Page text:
(This review appeared in the WFA’s Stand To! journal in late 2021.)
German Prisoners of the Great War is the first English translation of the 1920 book Kriegsgefangen in Skipton, an edited volume of German officers’ experiences as prisoners of war (POW) during the Great War at Raikeswood Camp (as it was known locally) in Skipton, North Yorkshire. I have been looking forward to the publication of this book ever since I interviewed the editor, Anne Buckley, for the WFA’s weekly podcast, Mentioned in Dispatches (MiD), in the summer of 2018 (Episode 67).
Naval officer Fritz Sachsse and army officer Willy Cossmann compiled, edited and published the work, which is a collection of personal reflections and contributions from at least 54 of the 916 men who were held at the camp during its existence from January 1918 to October 1919. An introduction by Anne Buckley, supporting footnotes and appendices all supply useful context to the main text. The book catalogues in the prisoners’ own words the conditions, daily rituals, food, their relationship with the prison guards, their activities and entertainments and their thoughts of their homeland. It also records how 47 POWs died in early 1919 after contracting the Spanish Flu. Many aspects of their daily lives are portrayed in cartoons, menus, maps and sketches. Sachsse concluded that conditions in the camp were ‘quite reasonable’.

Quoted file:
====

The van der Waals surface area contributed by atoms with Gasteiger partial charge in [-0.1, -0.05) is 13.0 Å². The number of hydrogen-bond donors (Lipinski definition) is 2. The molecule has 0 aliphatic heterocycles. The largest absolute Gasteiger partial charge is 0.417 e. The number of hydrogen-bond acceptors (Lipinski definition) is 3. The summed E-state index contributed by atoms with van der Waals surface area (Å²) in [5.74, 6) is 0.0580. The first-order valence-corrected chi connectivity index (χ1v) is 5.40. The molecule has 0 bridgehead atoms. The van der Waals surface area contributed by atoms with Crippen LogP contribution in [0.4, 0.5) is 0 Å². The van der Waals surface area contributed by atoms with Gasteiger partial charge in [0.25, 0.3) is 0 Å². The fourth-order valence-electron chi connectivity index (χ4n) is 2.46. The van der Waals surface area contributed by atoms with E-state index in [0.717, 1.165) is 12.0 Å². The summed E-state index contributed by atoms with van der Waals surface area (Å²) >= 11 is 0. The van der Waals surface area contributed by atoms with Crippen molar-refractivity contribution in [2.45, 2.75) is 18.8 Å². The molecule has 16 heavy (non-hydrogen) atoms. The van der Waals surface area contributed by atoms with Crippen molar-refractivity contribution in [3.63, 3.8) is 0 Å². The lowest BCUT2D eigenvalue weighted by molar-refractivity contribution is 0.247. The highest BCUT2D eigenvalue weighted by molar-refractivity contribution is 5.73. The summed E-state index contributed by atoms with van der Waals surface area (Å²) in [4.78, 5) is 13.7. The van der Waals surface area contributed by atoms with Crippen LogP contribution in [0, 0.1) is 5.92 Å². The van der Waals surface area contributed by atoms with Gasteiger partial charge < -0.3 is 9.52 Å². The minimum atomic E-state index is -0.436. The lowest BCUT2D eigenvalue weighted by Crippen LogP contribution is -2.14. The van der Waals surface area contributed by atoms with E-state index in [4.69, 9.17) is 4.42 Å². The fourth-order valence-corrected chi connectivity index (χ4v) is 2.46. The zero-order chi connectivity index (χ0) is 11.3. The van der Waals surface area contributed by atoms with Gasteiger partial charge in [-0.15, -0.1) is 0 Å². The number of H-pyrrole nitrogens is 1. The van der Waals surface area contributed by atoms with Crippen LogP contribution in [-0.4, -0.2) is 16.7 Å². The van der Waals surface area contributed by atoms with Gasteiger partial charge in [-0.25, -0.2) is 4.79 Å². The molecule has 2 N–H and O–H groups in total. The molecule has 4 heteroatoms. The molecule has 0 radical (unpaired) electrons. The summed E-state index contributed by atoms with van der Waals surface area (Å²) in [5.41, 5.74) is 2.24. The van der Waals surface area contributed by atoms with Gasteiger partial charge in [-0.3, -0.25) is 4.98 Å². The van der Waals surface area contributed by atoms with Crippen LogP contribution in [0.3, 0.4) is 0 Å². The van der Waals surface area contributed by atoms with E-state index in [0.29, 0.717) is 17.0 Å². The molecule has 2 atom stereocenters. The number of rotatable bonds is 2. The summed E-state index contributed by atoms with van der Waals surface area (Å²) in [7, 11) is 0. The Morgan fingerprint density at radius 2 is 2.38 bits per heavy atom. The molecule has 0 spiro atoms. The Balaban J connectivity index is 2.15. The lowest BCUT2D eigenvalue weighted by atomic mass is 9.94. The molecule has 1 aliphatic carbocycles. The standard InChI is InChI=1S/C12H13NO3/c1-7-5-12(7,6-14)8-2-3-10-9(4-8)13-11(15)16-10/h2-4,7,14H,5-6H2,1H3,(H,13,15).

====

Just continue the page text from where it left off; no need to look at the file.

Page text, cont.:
The 1920s in Germany saw a flood of war related publications such as Ernst Junger’s Storm of Steel and Erich Maria Remarque’s All Quite on the Western Front. Many of these publications dealt with experiences at the front and Kriegsgefangen in Skipton was unusual in that it focused on the experience of POWs. In post-war Germany, there was a degree of dishonour and shame in being captured and the book has a clear aim in tackling that stigma. The book was written to show the life of the POWs, to remember those who died in the camp, and, most importantly, to demonstrate to Germany of the ‘unwavering loyalty of our [the POWs] souls…towards our Fatherland and its fate’.
This publication is important for two reasons. Firstly, it helps tell the story of the 120,000 German POWs who were held in the UK during the Great War. Their experience is virtually unknown and this book complements Richard Pursehouse’s recent Prisoners on Cannock Chase (Pen & Sword, 2020) that looks at German POWs at Brocton Camp in Staffordshire (Richard also did an interview on this subject for MiD, Episode 179). Secondly, it gives a fascinating perspective on captivity, how soldiers coped with imprisonment and their activities to keep their morale up. For example, it tells of escape attempts and German POW perspectives on the March 1918 offensive.
This is a fascinating, riveting and timely book.